THE ISSUE
The importance of parental involvement in the education of children.
OUR VIEW
Studies dating back as far as 1980 suggest children of parents who volunteer at school, check homework and talk to teachers score higher on standardized tests or earn better grades than their peers.
 
 
For school-age children in the Kokomo area — and their parents — August is a seminal month. Classes begin again.
Now that your children are back at school, and have a week under their belts, ensure they eat breakfast; make sure they get plenty of rest each week. Why? Parental involvement is a powerful indicator of a student’s academic performance.
At least 15 studies dating back as far as 1980 suggest children of parents who volunteer at school, check homework and talk to teachers score higher on standardized tests or earn better grades than their peers.
Over the last three decades, education has become a key political issue on the national scene. Taxpayers, as well as the Indiana Legislature, are demanding public schools spend tax money more efficiently. Parents are demanding schools better prepare their children for college or the workplace.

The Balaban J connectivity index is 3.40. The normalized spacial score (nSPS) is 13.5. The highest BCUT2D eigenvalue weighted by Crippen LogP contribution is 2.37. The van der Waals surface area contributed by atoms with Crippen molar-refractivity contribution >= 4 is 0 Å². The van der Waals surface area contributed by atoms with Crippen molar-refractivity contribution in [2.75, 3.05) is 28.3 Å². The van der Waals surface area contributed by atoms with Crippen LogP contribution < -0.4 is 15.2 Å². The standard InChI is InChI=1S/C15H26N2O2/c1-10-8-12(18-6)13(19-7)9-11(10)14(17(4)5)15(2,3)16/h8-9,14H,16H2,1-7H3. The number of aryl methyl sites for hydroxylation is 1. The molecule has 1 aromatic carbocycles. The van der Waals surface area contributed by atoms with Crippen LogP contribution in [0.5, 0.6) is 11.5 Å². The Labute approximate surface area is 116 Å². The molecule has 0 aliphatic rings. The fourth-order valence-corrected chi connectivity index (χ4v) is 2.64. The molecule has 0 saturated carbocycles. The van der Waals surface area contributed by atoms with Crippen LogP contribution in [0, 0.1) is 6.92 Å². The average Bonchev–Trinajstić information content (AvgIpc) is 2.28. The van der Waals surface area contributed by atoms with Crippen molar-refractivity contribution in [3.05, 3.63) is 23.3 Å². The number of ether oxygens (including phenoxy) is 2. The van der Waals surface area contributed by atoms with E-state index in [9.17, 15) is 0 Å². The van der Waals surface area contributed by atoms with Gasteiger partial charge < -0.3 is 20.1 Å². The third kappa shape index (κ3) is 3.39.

And the federal government has the same set of demands. Since Jimmy Carter established the U.S. Department of Education, schools have been a constant presidential campaign theme.
In short, local school corporations will continue to be required to meet ever-increasing state and national education standards. Indiana, for example, designed its standards and exams to make students more accountable for their education, and teachers and school systems more accountable for providing that education.
Expectations for student achievement will not be lowered; they only will increase. And the best way to meet those expectations is for parents to get involved in their children’s education.
Ask your children whether they have homework and ensure they complete it. Attend parent-teacher conferences. Volunteer at school. You can chaperon a field trip or dance, and assist school employees running extracurricular activities.
Your children and their teachers need your help.
 

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